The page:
Hacktoberfest docs explosion!
Since October 1st — the start of Hacktoberfest — the Gatsby OSS community has seen a huge uptick in docs contributions. In the first 5 days of October we merged 31 PR’s with the
documentation label (and by the time you click on that link, it will likely be more than 31, especially if PR’s are labeled correctly!).
A big thanks to every contributor who jumped in to help Gatsby docs keep becoming more polished, comprehensive, and clear. In fact, many of the PR’s fixed problems we hadn’t even created issues for yet! And we’re increasing the number of
documentation labeled issues to account for the surge of helpful contributions. A special thanks to @amberleyromo, @jlengstorf, @DSchau, and @pieh for their hard work giving feedback and merging PR’s!
Read more on how to participate in Gatsby Hacktoberfest in our Hacktoberfest kickoff post
With great contributions comes great responsibility
The increase in contributions means the Gatsby community makes more frequent decisions about what goes in the docs and what doesn’t, how to title them, the best slugs for SEO, and when to create new categories.
This has led to two changes:
With the help of many people, I created a “docs decision tree,” so that when the @gatsbyjs/docs team is notified, they can make decisions in a unified manner according to a set of agreed-upon principles (which can be adjusted over time). This will help anyone making decisions pertaining to docs escape any biases and fickleness. The “docs decision tree” will be tested over Hacktoberfest with all issues labeled
documentationand collect discussion in the Docs Decision Tree RFC.
Docs Decision Tree and Examples
Here is a summary of the “docs decision tree,” a tool we’ll use to make decisions about how to grow and maintain Gatsby docs.
You can also look at a visualization of the decision tree(s) in Whimsical.
Doc qualification criteria
A doc qualifies to be in the .org site if it:
- Deals with a piece of Gatsby-maintained software (e.g. pertains to code in the Gatsby OSS repository), a core dependency of the code in the Gatsby OSS repo, or a third-party software that works well with Gatsby and is in high demand
Yes —> Belongs in the docs (to make sure we don’t have to maintain docs about core dependencies and third-party software, we will focus on linking to their docs as much as possible)
No —> Belongs in blog, marketing, Twitter, podcast, starter library, plugin library, etc.
Helps further something on the developer journey:
- Get Started
- Implement & Troubleshoot
- Celebrate & Share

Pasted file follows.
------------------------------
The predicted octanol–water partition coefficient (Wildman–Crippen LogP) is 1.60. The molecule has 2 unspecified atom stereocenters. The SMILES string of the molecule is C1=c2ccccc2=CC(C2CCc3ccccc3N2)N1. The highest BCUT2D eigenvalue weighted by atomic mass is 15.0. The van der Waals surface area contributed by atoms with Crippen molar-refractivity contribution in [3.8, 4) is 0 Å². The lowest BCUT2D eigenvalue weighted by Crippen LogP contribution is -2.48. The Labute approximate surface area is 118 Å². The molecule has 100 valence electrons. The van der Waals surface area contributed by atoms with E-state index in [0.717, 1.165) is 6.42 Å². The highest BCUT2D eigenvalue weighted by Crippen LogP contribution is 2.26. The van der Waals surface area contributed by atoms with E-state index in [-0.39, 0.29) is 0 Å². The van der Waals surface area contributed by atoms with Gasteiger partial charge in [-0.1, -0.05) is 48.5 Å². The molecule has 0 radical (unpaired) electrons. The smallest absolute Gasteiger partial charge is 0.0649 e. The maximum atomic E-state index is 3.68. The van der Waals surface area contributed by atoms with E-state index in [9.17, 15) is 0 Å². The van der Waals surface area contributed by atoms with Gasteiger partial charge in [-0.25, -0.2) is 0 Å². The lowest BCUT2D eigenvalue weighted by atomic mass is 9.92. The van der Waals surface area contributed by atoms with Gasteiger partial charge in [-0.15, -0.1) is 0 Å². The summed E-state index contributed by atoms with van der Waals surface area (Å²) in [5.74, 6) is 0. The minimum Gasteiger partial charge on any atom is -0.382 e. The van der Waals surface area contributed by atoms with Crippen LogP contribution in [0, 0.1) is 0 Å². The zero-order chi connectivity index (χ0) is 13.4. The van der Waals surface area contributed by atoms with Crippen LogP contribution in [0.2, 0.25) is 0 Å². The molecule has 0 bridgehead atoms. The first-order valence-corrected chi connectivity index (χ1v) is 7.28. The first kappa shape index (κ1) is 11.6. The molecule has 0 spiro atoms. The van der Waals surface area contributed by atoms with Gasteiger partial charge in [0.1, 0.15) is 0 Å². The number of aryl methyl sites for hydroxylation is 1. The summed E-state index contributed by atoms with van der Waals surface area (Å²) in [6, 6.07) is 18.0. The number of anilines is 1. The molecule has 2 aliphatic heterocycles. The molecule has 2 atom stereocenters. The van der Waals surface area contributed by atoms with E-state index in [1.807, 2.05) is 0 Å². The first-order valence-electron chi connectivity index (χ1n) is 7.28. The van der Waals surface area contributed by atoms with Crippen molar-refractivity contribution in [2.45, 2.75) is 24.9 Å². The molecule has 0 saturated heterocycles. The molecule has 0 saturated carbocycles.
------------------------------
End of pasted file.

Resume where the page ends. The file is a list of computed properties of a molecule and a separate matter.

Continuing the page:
- Contribute & Maintain
Yes —> Belongs in the docs
No —> Does not belong in the docs
Handling proposed doc changes
Someone wants to create a new doc
Does doc already exist?
Yes —> Is there a discovery problem? If so, solve it
No —> move ahead
Is there a demand to create the doc?
Yes —> move ahead
No —> don’t create it
Does the doc qualify to be in the /docs/?
Yes —> Create it
No —> Don’t create it
Someone wants to create new categories in the docs sidebar
Is there a category that the doc(s) could fit in that has more than 5-7 docs in it?
Yes —> Put in existing category
No —> Move on
Would the new category have more than 2 docs in it?
Yes —> Create new category
No —> consider waiting to create the category until there is more than 2 docs
Someone wants to reorder the categories in the sidebar or shift docs to new categories
Is there evidence that the reorganization would help further one of the steps on the developer journey?
Yes —> Reorder them and do usability testing to measure the value of the change
No —> Don’t reorder the categories
Names categories in the .org site should:
- be SEO-friendly (common google search term, easy-to-remember URL that is not likely to change anytime soon)
- communicate a core concept of Gatsby (TBD) and/or a core value (TBD)
- be a noun, like “plugins, styling, guides, core concepts” etc.
Names for guides, tutorial sections, and sub-headings in the .org site should:
- be SEO friendly (common google search term, easy-to-remember URL that is not likely to change anytime soon)
- nearly always start with an -ing verb, like “adding”, since all tasks are action-oriented.
Thanks and keep Hacktoberfesting with Gatsby
It’s been incredible to see how many hard-working contributors have gotten PR’s merged with us so far! Don’t forget to check out how to participate in Gatsby Hacktoberfest!
And don’t forget to also read the Docs Decision Tree RFC and leave your comments before October 31st, when the commenting period will be closed.